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'96 Tears
Leigh Montville
December 30, 1996
It's a sad day for sports when salary caps replace party hats on New Year's Day
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December 30, 1996

'96 Tears

It's a sad day for sports when salary caps replace party hats on New Year's Day

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"You should be paid if you produce," Selig said. "That's the American way."

"Money up front, that's the American way," Falk countered.

Noted sports sociologists Dan Dierdorf, Tim McCarver and Billy Packer said the situation is another indication of the moral decay of our time. Dierdorf linked it to the prevent defense, McCarver to the designated hitter and Packer to freshman eligibility. Ferdie Pacheco, the fight doctor, noted that "women are fighting on undercards, 17 different men are supposed to be the heavyweight champion, and now the New Year wants big bucks. Where does it end?"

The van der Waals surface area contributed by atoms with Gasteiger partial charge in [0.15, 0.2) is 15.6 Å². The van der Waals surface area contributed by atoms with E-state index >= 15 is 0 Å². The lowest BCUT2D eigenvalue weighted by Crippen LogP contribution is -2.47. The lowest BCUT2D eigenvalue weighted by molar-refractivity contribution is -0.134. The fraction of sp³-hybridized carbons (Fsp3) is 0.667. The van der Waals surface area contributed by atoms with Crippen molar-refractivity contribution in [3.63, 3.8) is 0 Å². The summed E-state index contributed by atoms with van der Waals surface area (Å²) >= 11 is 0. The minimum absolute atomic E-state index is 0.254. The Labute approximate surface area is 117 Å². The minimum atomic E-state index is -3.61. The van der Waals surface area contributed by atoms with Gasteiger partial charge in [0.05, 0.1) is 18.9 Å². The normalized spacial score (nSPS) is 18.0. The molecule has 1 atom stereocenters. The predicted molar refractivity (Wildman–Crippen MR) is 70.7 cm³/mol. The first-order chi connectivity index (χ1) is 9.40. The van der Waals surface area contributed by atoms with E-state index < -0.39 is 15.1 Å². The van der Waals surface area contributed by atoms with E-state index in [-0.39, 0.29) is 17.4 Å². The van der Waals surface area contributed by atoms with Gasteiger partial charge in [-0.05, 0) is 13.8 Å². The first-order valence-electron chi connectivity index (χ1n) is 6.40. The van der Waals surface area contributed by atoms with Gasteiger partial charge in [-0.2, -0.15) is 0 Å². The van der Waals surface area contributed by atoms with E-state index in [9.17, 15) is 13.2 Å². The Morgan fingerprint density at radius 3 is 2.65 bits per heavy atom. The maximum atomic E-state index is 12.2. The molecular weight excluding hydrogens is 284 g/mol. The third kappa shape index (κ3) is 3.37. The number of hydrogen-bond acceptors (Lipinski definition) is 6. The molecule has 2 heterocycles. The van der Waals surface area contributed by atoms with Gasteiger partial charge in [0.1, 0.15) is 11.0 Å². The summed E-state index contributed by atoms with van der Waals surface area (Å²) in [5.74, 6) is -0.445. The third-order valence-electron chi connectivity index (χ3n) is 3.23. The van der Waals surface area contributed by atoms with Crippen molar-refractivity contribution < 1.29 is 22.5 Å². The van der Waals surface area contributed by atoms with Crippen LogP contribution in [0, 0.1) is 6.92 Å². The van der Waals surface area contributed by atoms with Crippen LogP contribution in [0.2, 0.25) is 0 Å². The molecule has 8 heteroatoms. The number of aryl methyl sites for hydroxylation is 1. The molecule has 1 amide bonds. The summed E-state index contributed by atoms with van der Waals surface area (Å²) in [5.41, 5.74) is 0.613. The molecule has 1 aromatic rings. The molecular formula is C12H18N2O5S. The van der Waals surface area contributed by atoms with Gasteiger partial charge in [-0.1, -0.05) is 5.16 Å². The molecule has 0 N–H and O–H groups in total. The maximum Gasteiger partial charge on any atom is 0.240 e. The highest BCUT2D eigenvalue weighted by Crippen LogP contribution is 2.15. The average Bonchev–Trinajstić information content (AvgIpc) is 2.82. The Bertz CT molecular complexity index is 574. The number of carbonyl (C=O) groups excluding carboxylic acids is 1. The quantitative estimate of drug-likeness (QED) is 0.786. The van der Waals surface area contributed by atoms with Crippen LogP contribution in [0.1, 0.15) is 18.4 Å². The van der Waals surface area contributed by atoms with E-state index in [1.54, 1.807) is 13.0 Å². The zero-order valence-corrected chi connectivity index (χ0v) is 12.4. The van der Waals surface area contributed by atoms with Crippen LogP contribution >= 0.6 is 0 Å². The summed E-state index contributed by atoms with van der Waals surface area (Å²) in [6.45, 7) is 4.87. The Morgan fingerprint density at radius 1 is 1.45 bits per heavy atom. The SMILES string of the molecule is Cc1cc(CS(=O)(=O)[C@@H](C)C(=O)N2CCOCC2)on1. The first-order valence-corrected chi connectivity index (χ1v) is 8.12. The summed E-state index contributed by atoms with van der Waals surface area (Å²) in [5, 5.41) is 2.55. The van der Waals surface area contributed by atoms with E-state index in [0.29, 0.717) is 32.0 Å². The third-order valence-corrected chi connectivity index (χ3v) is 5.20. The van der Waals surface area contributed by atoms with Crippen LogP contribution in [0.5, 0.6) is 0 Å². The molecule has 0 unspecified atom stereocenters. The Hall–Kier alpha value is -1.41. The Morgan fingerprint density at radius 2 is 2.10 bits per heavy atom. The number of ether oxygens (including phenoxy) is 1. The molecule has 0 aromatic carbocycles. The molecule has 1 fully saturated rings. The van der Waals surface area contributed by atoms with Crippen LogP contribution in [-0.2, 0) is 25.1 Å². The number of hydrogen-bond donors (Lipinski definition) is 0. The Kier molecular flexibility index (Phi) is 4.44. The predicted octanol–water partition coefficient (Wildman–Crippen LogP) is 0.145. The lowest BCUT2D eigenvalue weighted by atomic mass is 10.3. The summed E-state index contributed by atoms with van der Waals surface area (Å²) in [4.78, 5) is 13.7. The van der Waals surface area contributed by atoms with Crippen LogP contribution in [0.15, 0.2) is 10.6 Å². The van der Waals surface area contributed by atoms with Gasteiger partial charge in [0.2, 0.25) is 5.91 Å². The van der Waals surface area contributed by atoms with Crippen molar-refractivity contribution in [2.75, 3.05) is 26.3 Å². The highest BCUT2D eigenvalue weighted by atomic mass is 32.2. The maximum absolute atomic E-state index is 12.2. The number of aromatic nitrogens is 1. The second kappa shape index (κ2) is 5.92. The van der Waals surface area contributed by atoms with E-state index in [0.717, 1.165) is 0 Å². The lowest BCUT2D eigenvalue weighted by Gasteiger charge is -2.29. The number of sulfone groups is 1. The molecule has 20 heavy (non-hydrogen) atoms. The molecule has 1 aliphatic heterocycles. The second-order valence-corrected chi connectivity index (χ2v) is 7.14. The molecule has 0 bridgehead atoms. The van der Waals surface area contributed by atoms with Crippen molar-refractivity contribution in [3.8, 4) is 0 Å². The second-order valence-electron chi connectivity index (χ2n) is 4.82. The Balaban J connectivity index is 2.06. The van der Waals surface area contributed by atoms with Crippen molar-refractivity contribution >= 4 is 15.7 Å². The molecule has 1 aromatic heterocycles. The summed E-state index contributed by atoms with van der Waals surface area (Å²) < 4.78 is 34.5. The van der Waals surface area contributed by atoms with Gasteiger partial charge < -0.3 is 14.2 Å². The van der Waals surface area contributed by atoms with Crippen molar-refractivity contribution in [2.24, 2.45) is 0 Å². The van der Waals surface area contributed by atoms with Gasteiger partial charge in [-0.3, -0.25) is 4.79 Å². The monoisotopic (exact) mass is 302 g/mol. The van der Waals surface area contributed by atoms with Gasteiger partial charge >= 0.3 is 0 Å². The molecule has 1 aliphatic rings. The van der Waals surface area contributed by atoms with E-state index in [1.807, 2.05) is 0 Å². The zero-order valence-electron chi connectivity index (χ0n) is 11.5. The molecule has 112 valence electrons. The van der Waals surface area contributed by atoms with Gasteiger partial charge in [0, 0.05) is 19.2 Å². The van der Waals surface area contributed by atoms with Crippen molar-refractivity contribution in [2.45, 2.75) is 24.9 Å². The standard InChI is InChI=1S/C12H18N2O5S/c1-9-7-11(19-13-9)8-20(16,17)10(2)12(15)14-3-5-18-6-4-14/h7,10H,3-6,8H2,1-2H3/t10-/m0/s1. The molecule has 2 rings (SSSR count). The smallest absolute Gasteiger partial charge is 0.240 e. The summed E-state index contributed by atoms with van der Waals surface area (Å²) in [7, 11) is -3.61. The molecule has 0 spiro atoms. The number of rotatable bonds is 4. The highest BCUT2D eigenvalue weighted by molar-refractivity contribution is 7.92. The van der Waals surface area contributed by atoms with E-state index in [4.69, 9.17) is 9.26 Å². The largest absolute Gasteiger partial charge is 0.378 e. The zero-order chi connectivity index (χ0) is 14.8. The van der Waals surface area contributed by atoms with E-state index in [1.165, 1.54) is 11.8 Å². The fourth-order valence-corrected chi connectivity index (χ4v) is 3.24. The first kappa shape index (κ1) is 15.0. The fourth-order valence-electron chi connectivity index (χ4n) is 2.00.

"There was no great cash payout for those hard, tough years, like 1941 and 1934," The New York Times said in an editorial. "Money was the furthest thing from the mind during those psychedelic years in the '60s. Even during the Me-First '80s, the New Year didn't arrive with a salary demand. Our advice is to hang tough. We shall see what we shall see."

No one has seen the New Year during the controversy. It is rumored to be a good-looking year, but no one can say for sure. A statement, however, was released by the Old Year: "I just hope everything can be resolved in time and I can leave my post at midnight, December 31. I don't want to take sides. I suppose I'm like everyone else—my wish for 1997 simply is that it will be a Happy New Year."

More to follow on this story.

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